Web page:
Watch a drip
Dripping of a 150 cP drop recorded at 8,000 frames per second (Phantom camera). Nozzle diameter of 5.6 mm. Exposure time of 2.02 us. Field of view 1280 x 304 pix. Resolution = 22.22 um/pix.
The publication, Plethora of transitions during breakup of liquid filaments, describes how drops are formed, down to the very last microseconds before breaking up from the main body of fluid from which they emerge – research essential to understanding the dripping of leaky taps, inkjet drop formation, and raindrop fragmentation.
Alfonso, Associate Professor, Fellow and Tutor in Engineering, explains the research: "When a drop is forming from a leaking tap, a liquid bridge joins the fluid of the would-be drop, and the main body of the fluid. Such a bridge, or liquid filament, will thin under the action of surface tension. This thinning is controlled by a balance between inertia, surface tension, and viscosity. However, the role these factors play in the dynamics depends on the length and time scales at which the filament is evolving. This has been the focus of study for over 300 years, and multiple theories exist that attempt to predict the different dynamical regimes the flow encounters as the bridge thins. Such theories often assume a set of ‘rules’ that the flow is expected to follow.”
The novel experiments, theory, and high resolution numerical simulation presented in this publication all demonstrate that there are, however, numerous intermediate regimes and that the violation of these set ‘rules’ is ubiquitous. As the bridge collapses the fluid accelerates, slows down, and undergoes a series of different states, unaccounted for in previous studies. Alfonso and his colleagues demonstrate that thinning filaments unexpectedly pass through a number of intermediate transient regimes, thereby delaying onset of the final regime.
“The findings raise the question of whether similar dynamical transitions arise in systems that are not necessarily hydrodynamic in nature,” added Alfonso.
Plethora of transitions during breakup of liquid filaments by José Rafael Castrejón-Pita, Alfonso Arturo Castrejón-Pita, Sumeet Suresh Thete, Krishnaraj Sambath, Ian M. Hutchings, John Hinch, John R. Lister, and Osman A. Basaran, appears in the March 30 edition of PNAS, doi: 10.1073/pnas.1418541112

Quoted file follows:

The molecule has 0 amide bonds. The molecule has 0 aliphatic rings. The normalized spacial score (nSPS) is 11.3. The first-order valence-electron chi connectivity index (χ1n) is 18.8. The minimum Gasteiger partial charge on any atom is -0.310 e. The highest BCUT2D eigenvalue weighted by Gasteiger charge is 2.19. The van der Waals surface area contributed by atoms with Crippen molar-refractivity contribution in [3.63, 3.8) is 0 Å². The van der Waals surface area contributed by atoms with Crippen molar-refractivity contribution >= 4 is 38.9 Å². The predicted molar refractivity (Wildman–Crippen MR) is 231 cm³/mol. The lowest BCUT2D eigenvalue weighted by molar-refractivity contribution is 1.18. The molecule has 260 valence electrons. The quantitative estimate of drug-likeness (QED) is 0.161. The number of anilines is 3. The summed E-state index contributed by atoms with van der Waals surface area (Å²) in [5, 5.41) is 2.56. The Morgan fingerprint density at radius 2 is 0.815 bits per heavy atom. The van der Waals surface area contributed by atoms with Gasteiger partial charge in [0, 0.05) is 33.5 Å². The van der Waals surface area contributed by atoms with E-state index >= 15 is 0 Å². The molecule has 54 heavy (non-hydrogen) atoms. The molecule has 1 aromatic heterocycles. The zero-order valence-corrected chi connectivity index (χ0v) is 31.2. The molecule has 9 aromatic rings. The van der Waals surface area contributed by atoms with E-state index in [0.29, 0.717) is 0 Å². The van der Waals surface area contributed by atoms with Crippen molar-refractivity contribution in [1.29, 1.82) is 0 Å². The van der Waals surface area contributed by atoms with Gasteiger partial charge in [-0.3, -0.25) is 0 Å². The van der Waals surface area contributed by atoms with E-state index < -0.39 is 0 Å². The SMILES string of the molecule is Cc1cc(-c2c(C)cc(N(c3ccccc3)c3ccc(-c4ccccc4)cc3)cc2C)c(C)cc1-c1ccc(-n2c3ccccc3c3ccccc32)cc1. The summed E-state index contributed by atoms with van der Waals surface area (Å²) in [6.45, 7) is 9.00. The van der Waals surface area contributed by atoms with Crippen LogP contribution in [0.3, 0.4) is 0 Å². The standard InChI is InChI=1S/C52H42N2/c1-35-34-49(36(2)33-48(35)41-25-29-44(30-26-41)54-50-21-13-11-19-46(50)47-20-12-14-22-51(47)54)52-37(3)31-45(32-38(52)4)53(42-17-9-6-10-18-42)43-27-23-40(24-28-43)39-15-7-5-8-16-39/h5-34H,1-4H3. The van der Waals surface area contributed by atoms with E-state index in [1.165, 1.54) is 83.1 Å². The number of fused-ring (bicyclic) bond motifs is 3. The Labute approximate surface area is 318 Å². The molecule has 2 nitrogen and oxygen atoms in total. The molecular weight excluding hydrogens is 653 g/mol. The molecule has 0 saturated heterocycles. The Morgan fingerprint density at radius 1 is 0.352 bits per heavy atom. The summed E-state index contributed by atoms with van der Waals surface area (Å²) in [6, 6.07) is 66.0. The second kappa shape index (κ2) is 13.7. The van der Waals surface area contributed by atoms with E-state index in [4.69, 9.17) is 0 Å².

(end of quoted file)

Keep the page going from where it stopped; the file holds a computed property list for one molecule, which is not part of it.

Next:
Read an abstract from the publication
Thinning and breakup of liquid filaments are central to dripping of leaky faucets, inkjet drop formation, and raindrop fragmentation. As the filament radius decreases, curvature and capillary pressure, both inversely proportional to radius, increase and fluid is expelled with increasing velocity from the neck.
As the neck radius vanishes, the governing equations become singular and the filament breaks. In slightly viscous liquids, thinning initially occurs in an inertial regime where inertial and capillary forces balance. By contrast, in highly viscous liquids, initial thinning occurs in a viscous regime where viscous and capillary forces balance. As the filament thins, viscous forces in the former case and inertial forces in the latter become important, and theory shows that the filament approaches breakup in the final inertial–viscous regime where all three forces balance. However, previous simulations and experiments reveal that transition from an initial to the final regime either occurs at a value of filament radius well below that predicted by theory or is not observed. Here, we perform new simulations and experiments, and show that a thinning filament unexpectedly passes through a number of intermediate transient regimes, thereby delaying onset of the inertial–viscous regime. The new findings have practical implications regarding formation of undesirable satellite droplets and also raise the question as to whether similar dynamical transitions arise in other free-surface flows such as coalescence that also exhibit singularities.